Migration to Spark 2.2

To value our data in order to understand better our service and improve it, we use Spark. You can find more information in a recent article about our datalake. We recently migrated our biggest project from Spark 1.5 to Spark 2.2 and wanted to share that story.

Spark 2 has been released a year ago (July 26, 2016). Maybe we are a bit late, but better late than never.

We are working with an official version from Cloudera with Spark 1.6 as the default version.

Our project runs everyday to get data from different sources and send them to different destinations.

It is built with Java and Spark 1.5, but we encountered several problems with those technologies. First of all, the Java + Spark community is smaller than the ones for Python or Scala. Secondly, the Spark 1.5 community is also smaller than the one of version 2.2.

That sometimes made information hard to find.

But most of all, we did not succeed to integrate new components that work with more recent versions.

We wanted to migrate for bugs fixes in general and in a performance purpose too.

I) Workflow


a) Spark 1.5 to Spark 1.6

First, we had decided to migrate to 1.6 to do a progressive migration. But we bumped into a bug with a UDF. We had difficulties fixing it, and it was resolved in 2.2.

We finally decided to migrate directly to 2.2.

b) First validation with unit tests

We did the migration and ran our unit tests to see and fix the problems.

c) Functional tests

Then, we ran our jobs with some data sets. The idea was to check the differences with Spark 1.5.

We wanted to be sure that our unit parts were working together.

d) Double run

Then, we set out for a double run. It means that we had our jobs running both with Spark 1.5 and Spark 2.2 and we compared the outputs each day.

We used Airflow to deal with that. If you know Airflow, you will understand that we added a new DAG to run our project with Spark 2.2.

The idea was to see the potential differences between the two on a daily basis.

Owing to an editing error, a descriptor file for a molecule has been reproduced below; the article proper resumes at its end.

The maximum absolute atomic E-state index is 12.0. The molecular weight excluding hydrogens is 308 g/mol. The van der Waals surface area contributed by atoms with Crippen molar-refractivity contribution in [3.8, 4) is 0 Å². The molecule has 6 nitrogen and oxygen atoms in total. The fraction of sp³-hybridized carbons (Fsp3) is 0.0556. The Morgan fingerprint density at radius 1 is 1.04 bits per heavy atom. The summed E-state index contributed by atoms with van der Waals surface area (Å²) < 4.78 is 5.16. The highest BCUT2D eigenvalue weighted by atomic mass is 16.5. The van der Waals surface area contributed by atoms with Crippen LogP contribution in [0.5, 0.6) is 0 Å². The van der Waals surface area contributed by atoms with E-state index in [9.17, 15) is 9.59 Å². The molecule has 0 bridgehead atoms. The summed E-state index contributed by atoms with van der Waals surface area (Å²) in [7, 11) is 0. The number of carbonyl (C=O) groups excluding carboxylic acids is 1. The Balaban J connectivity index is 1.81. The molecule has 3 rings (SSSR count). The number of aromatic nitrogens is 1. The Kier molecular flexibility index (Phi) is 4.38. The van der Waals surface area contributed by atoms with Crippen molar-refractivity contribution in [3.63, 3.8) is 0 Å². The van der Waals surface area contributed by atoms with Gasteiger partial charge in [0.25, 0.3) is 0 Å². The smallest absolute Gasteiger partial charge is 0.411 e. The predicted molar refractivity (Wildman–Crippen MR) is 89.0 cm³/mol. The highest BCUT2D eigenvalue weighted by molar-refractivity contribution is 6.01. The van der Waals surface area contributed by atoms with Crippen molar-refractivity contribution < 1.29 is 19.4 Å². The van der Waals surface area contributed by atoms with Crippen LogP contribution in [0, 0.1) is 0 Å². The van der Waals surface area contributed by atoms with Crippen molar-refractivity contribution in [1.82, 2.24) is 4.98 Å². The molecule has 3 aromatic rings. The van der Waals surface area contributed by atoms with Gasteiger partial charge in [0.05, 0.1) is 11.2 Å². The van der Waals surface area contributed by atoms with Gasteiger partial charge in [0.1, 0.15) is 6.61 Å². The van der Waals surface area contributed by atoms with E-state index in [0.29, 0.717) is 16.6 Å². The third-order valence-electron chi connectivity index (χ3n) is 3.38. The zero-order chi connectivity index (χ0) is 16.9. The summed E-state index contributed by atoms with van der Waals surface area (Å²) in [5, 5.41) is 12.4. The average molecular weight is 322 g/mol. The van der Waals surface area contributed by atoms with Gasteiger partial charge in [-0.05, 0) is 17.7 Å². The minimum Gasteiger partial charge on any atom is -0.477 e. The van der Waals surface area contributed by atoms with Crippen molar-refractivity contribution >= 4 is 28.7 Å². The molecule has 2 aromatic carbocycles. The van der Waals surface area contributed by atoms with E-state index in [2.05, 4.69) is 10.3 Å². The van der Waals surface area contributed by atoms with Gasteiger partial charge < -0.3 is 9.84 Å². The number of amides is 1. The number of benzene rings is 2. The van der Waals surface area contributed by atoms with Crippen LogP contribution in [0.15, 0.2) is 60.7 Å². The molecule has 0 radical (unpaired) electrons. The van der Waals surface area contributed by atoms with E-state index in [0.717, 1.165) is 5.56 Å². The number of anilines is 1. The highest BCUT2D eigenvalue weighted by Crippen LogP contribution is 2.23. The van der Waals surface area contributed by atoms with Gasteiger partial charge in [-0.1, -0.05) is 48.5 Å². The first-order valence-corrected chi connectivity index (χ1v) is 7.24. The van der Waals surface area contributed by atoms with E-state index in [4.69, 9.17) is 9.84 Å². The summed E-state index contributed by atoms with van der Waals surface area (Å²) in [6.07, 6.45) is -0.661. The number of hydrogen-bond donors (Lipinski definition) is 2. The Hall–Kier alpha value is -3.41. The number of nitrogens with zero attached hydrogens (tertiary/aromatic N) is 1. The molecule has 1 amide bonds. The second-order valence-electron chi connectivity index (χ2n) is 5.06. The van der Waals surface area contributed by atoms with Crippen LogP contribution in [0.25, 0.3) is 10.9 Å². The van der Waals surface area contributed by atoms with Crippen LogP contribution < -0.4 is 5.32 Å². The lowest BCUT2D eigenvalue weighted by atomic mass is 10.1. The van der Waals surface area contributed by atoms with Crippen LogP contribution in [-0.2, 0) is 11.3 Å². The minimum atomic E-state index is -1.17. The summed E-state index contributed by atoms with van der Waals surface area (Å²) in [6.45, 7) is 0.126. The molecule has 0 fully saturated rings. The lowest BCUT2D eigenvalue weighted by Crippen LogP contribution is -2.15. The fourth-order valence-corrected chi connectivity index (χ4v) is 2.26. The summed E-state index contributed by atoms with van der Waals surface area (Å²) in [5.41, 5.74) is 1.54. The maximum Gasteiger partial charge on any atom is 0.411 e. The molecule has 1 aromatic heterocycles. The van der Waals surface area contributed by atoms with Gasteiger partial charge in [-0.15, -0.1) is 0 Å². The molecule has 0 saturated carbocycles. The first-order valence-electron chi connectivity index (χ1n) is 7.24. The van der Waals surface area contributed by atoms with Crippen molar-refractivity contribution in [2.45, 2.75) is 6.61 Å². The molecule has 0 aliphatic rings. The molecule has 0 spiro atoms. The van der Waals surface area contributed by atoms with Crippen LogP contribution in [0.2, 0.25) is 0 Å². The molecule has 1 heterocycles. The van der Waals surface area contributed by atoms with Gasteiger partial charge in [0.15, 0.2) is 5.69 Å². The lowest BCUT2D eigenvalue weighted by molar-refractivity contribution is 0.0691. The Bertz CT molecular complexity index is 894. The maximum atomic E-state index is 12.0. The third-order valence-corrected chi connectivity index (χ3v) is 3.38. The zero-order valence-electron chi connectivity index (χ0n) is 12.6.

At the end, we merged our branch into master.

2) Changes to migrate to 2.2

There are different changes from Spark 1.5 to 1.6 to 2.2. You will find them described in the documentation.

The idea here is to focus on the problems we met, the noticeable changes for us and how we dealt with them.

a) Dataset

Of course, the main change is that “dataFrame” does not exist anymore. You must replace it by “Dataset<Row>”.

Actually, “DataFrame” and “Dataset” were unified with Spark 2.0. In reality, for untyped API like Python, “DataFrame” still exists. But, we work with Java.


Using “Dataset<T>” is a way to apply a schema at the compilation. If there is a problem, you will get a logical exception. Before, with “DataFrame”, you could only have runtime exceptions.

As a first step, we replaced “DataFrame” by “Dataset<Row>”

b) SparkSession

A second major difference is “SparkSession”. It is the new entry to Spark. There is no need anymore to create a “SparkConf”, a “SparkContext” and a “SQLContext”. It is possible to get all of it just with a “SparkSession”.

But, it is important to understand that if you just want to migrate your code in a first step to get it work with Spark 2, it is not a need to use “SparkSession”. “SparkConf”, “SparkContext” and “SQLContext” still work.

That is what we decided to do.

c) Iterable to Iterator

The return type “Iterable” is incompatible with “PairFlatMapFunction”. We had to replace “Iterable<>” with “Iterator<>”.

We replaced code like that:

public Iterable<String> call(String s) throws Exception {
    return list;

by something like that:

public Iterator<String> call(String s) throws Exception {
    return list.iterator();

d) Creating a UDF using hiveContext is not possible anymore the same way

Before, you could do something like that :

hiveContext.sql("CREATE TEMPORARY FUNCTION function AS ...")

But now, you have to enable hive support first. You must do it with the SparkSession:

SparkSession spark = SparkSession
    .appName("Java Spark Hive Example")
    .config("spark.sql.warehouse.dir", warehouseLocation)

If “enableHiveSupport” is not enabled, there is an error like this :

java.lang.UnsupportedOperationException: Use sqlContext.udf.register(...) instead.

We decided not to use “SparkSession” in a first step and to follow the error instructions.

We replaced our direct call to Hive by a UDF registration.

e) Deprecations

We noticed some deprecations like HiveContext or Accumulators for instance. But we decided not to deal with them for the moment.

d) Performance

We have made some gains in performance. Before, running our jobs lasted around three hours. Now, it lasts around two and a half hours.

We hope we will make some other gains by migrating to the Spark 2.2 philosophy (“SparkSession”, etc).


As there are many backward compatibilities with Spark 2, it is not so difficult to make a first migration to make your project work. Nonetheless, it could be long to validate. It depends on your tests stategy too.

Our next step now will be to integrate the new philosophy of Spark 2.2 to get the best of the new version.

Nastasia Saby (Zenika consultant)

By the way, if you found a typo, please fork and edit this post. Thank you so much!